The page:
The 120-cell can be partitioned into 12 disjoint 10-cell great circle rings, forming a discrete/quantized Hopf fibration. Starting with one 10-cell ring, one can place another ring alongside it that spirals around the original ring one complete revolution in ten cells. Five such 10-cell rings can be placed adjacent to the original 10-cell ring. Although the outer rings "spiral" around the inner ring (and each other), they actually have no helical torsion. They are all equivalent. The spiraling is a result of the 3-sphere curvature. The inner ring and the five outer rings now form a six ring, 60-cell solid torus. One can continue adding 10-cell rings adjacent to the previous ones, but it's more instructive to construct a second torus, disjoint from the one above, from the remaining 60 cells, that interlocks with the first. The 120-cell, like the 3-sphere, is the union of these two (Clifford) tori. If the center ring of the first torus is a meridian great circle as defined above, the center ring of the second torus is the equatorial great circle that is centered on the meridian circle. Also note that the spiraling shell of 50 cells around a center ring can be either left handed or right handed. It's just a matter of partitioning the cells in the shell differently, i.e. picking another set of disjoint great circles.
There is another great circle path of interest that alternately passes through opposing cell vertices, then along an edge. This path consists of 6 cells and 6 edges. Both the above great circle paths have dual great circle paths in the 600-cell. The 10 cell face to face path above maps to a 10 vertices path solely traversing along edges in the 600-cell, forming a decagon. The alternating cell/edge path above maps to a path consisting of 12 tetrahedrons alternately meeting face to face then vertex to vertex (six triangular bipyramids) in the 600-cell. This latter path corresponds to a ring of six icosahedra meeting face to face in the snub 24-cell (or icosahedral pyramids in the 600-cell).
Orthogonal projections of the 120-cell can be done in 2D by defining two orthonormal basis vectors for a specific view direction. The 30-gonal projection was made in 1963 by B. L. Chilton.^{[7]}
The H3 decagonal projection shows the plane of the van Oss polygon.
H_{4} | - | F_{4} |
---|---|---|
[30] (Red=1) |
[20] (Red=1) |
[12] (Red=1) |
H_{3} | A_{2} / B_{3} / D_{4} | A_{3} / B_{2} |
[10] (Red=5, orange=10) |
[6] (Red=1, orange=3, yellow=6, lime=9, green=12) |
[4] (Red=1, orange=2, yellow=4, lime=6, green=8) |
3-dimensional orthogonal projections can also be made with three orthonormal basis vectors, and displayed as a 3d model, and then projecting a certain perspective in 3D for a 2d image.
3D isometric projection |
Animated 4D rotation |
These projections use perspective projection, from a specific view point in four dimensions, and projecting the model as a 3D shadow. Therefore, faces and cells that look larger are merely closer to the 4D viewpoint. Schlegel diagrams use perspective to show four-dimensional figures, choosing a point above a specific cell, thus making the cell as the envelope of the 3D model, and other cells are smaller seen inside it. Stereographic projection use the same approach, but are shown with curved edges, representing the polytope a tiling of a 3-sphere.
A comparison of perspective projections from 3D to 2D is shown in analogy.
Projection | Dodecahedron | 120-cell |
---|---|---|
Schlegel diagram | 12 pentagon faces in the plane |
120 dodecahedral cells in 3-space |
Stereographic projection | With transparent faces |
Perspective projection | |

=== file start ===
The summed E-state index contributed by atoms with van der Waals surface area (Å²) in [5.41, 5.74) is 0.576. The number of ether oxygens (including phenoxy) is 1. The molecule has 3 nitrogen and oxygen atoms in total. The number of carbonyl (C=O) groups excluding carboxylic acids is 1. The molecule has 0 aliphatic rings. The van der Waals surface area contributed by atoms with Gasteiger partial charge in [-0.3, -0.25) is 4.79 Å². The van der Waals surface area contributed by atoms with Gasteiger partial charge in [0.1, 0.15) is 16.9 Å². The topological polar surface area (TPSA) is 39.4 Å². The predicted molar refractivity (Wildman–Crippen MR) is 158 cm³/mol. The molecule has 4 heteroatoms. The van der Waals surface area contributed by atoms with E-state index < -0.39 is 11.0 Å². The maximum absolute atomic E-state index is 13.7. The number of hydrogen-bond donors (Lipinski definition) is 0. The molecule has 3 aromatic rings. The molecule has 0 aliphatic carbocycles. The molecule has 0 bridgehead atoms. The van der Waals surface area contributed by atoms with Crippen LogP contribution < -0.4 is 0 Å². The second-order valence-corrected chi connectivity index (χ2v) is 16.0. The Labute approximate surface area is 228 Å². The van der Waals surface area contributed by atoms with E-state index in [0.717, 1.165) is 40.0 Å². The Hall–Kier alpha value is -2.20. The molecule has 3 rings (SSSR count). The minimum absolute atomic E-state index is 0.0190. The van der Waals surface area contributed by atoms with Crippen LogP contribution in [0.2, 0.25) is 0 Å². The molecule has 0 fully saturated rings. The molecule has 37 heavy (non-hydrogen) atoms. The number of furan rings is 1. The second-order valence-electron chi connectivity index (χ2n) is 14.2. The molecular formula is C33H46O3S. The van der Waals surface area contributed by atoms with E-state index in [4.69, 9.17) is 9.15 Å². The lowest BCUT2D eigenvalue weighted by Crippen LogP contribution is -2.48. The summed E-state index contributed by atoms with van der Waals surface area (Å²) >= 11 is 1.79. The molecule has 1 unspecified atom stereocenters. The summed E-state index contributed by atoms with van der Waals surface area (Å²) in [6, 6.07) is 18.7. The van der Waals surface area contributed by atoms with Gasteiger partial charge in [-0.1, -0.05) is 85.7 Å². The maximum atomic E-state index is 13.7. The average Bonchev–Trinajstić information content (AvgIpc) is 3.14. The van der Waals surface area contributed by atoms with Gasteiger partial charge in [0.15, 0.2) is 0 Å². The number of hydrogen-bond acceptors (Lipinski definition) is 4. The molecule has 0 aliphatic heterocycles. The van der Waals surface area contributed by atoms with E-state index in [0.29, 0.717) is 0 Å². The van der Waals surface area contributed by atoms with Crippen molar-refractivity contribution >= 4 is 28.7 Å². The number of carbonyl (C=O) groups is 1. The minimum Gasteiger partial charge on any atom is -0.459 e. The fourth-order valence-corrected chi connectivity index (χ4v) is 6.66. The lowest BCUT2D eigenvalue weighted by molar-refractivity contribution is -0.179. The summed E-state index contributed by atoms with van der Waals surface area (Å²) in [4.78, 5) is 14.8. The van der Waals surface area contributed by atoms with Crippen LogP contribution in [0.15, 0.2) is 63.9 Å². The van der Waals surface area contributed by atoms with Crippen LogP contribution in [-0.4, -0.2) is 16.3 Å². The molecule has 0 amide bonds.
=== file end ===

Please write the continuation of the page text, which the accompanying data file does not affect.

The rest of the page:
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Cell-first perspective projection at 5 times the distance from the center to a vertex, with these enhancements applied:
| |
Vertex-first perspective projection at 5 times the distance from center to a vertex, with these enhancements:
| |
A 3D projection of a 120-cell performing a simple rotation. | |
A 3D projection of a 120-cell performing a simple rotation (from the inside). | |
Animated 4D rotation |
The 120-cell is one of 15 regular and uniform polytopes with the same symmetry [3,3,5]:
H_{4} family polytopes | |||||||||||
---|---|---|---|---|---|---|---|---|---|---|---|
120-cell | rectified 120-cell |
truncated 120-cell |
cantellated 120-cell |
runcinated 120-cell |
cantitruncated 120-cell |
runcitruncated 120-cell |
omnitruncated 120-cell | ||||
{5,3,3} | r{5,3,3} | t{5,3,3} | rr{5,3,3} | t_{0,3}{5,3,3} | tr{5,3,3} | t_{0,1,3}{5,3,3} | t_{0,1,2,3}{5,3,3} | ||||
600-cell | rectified 600-cell |
truncated 600-cell |
cantellated 600-cell |
bitruncated 600-cell |
cantitruncated 600-cell |
runcitruncated 600-cell |
omnitruncated 600-cell | ||||
{3,3,5} | r{3,3,5} | t{3,3,5} | rr{3,3,5} | 2t{3,3,5} | tr{3,3,5} | t_{0,1,3}{3,3,5} | t_{0,1,2,3}{3,3,5} |
It is similar to three regular 4-polytopes: the 5-cell {3,3,3}, tesseract {4,3,3}, of Euclidean 4-space, and hexagonal tiling honeycomb of hyperbolic space. All of these have a tetrahedral vertex figure.
{p,3,3} polytopes | |||||||||||
---|---|---|---|---|---|---|---|---|---|---|---|
Space | S^{3} | H^{3} | |||||||||
Form | Finite | Paracompact | Noncompact | ||||||||
Name | {3,3,3} | {4,3,3} | {5,3,3} | {6,3,3} | {7,3,3} | {8,3,3} | ...{∞,3,3} | ||||
Image | |||||||||||
Cells {p,3} |
{3,3} |
{4,3} |
{5,3} |
{6,3} |
{7,3} |
{8,3} |
{∞,3} |
This honeycomb is a part of a sequence of 4-polytopes and honeycombs with dodecahedral cells:
{5,3,p} polytopes | |||||||
---|---|---|---|---|---|---|---|
Space | S^{3} | H^{3} | |||||
Form | Finite | Compact | Paracompact | Noncompact | |||
Name | {5,3,3} | {5,3,4} | {5,3,5} | {5,3,6} | {5,3,7} | {5,3,8} | ... {5,3,∞} |
Image | |||||||
Vertex figure |
{3,3} |
{3,4} |
{3,5} |
{3,6} |
{3,7} |
{3,8} |
{3,∞} |
H_{4} family polytopes | |||||||||||
---|---|---|---|---|---|---|---|---|---|---|---|
120-cell | rectified 120-cell |
truncated 120-cell |
cantellated 120-cell |
runcinated 120-cell |
cantitruncated 120-cell |
runcitruncated 120-cell |
omnitruncated 120-cell | ||||
{5,3,3} | r{5,3,3} | t{5,3,3} | rr{5,3,3} | t_{0,3}{5,3,3} | tr{5,3,3} | t_{0,1,3}{5,3,3} | t_{0,1,2,3}{5,3,3} | ||||
600-cell | rectified 600-cell |
truncated 600-cell |
cantellated 600-cell |
bitruncated 600-cell |
cantitruncated 600-cell |
runcitruncated 600-cell |
omnitruncated 600-cell | ||||
{3,3,5} | r{3,3,5} | t{3,3,5} | rr{3,3,5} | 2t{3,3,5} | tr{3,3,5} | t_{0,1,3}{3,3,5} | t_{0,1,2,3}{3,3,5} |